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Becoming a homeowner? Here’s why you should boost your emergency fund

First-time homebuyers face a lot of financial pressures. There’s the rush to save for a down payment, the inevitable legal fees that come with purchasing a home, and the cost of moving, to name a few.

But there’s an additional financial pressure that many new homeowners find themselves under, and that’s the cash crunch in the early days after getting the keys to their new home. It’s not uncommon for first-time homebuyers to have little money left over when all is said and done. This can create a lot of stress and turn the joy of a new home into a time of tremendous anxiety.

That’s why, in addition to all the saving you’ve done to buy your first home, you should also put some effort into beefing up your emergency fund. Traditionally, experts have recommended saving the equivalent of three months’ salary for an emergency. That might seem like a stretch, but as you prepare to make the biggest purchase of your life, you should consider saving even more than that for an emergency. Here’s why:

 

First-year surprises

When I bought my first home, the first thing I noticed was the bills. In the first year I got a steady stream of letters from various organizations demanding money for this or that. Just about every utility that serviced the home had an account transfer fee. Even the municipality charged a change of ownership fee for my property taxes.

Then there’s the chance of unexpected surprises that happen on closing. I’ve heard horror stories of sellers who took all the light bulbs in the house with them, or left the home full of garbage that needed to be hauled away. Chances are most of these expenses will be relatively small, but having a solid emergency fund will help keep these annoyances from becoming disasters.

 

 

Things break

When you own a home, there’s no landlord to call when things go wrong. And, unless your new home is newly constructed, there’s no warranty.

The minute you get your keys, the home – and everything in it – is 100% your responsibility. Things will break, and it’s possible that a major component of the house could fail on the first day you own it. Your furnace could fail. So could your air conditioner, water heater, washing machine, dryer, dishwasher, oven or refrigerator. You did buy all those things used, after all.

Insurance won’t help, either. Your home insurance is intended to cover you in the event of a major loss- a fire, theft, or vandalism. It doesn’t protect you against broken down appliances or general wear and tear.

 

Mortgage payments are non-optional

It’s never recommended to be late with your rent payments, and for obvious reasons. Your credit can be damaged, and you can be evicted from your home. You’re almost certain to lose your deposit. And you could be sued for the amount you owe. But the repercussions are fairly self-limiting.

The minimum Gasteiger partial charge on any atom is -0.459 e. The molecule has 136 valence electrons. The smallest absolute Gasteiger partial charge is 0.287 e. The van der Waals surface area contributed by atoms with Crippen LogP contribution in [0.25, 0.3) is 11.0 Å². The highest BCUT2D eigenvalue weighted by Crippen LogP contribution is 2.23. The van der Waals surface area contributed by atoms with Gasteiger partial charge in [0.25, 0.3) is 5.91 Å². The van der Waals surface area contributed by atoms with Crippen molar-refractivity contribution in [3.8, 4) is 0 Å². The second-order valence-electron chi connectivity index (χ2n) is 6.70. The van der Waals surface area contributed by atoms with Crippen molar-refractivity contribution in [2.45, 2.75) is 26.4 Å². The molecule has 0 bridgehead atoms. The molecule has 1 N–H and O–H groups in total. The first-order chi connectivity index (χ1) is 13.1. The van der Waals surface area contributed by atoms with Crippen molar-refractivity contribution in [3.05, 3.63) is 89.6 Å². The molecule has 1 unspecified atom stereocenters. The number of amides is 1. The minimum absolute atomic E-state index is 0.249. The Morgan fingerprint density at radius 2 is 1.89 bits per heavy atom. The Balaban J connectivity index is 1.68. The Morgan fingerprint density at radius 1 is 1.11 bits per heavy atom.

When you own your home, everything is at stake. If you fall too far behind on your mortgage, the lender (or mortgage insurer) can evict you from your home and sell it to recover what you owe them. In provinces with power of sale, money left over after all of their expenses and fees will be returned to you. In provinces with foreclosure, you lose everything no matter what.

In both cases, if the home sale doesn’t cover all of what you owe, you are still liable for the difference. You could have to declare bankruptcy, which has a long-lasting effect on your ability to get credit.

Having a sizeable emergency fund in your savings account can help prevent this situation in a few ways. In the worst-case scenario, an emergency fund can help you keep making mortgage payments while you sell your home on your own terms.

 

Credit will be harder to come by – at least at first

When you buy a home, expect your credit score to take a hit, at least at first. Couple that with having recently moved (and a recent job change, if you’ve moved for work), and you are suddenly no longer an ideal candidate for borrowing money. An emergency fund can help carry you through this period after buying a home when it may be harder to get approved for any type of loan.

Fortunately, this credit interruption will likely be brief. And, if you make all of your mortgage payments on time, your status as a homeowner could actually make it easier for you to borrow money in the future.

 

Conclusion

Having a robust emergency fund is a good idea no matter who you are, but it’s that much more important when you’re a new homeowner. Having some extra savings can make the transition to ownership easier, and it can make the early days of having your own home a lot less stressful, too.

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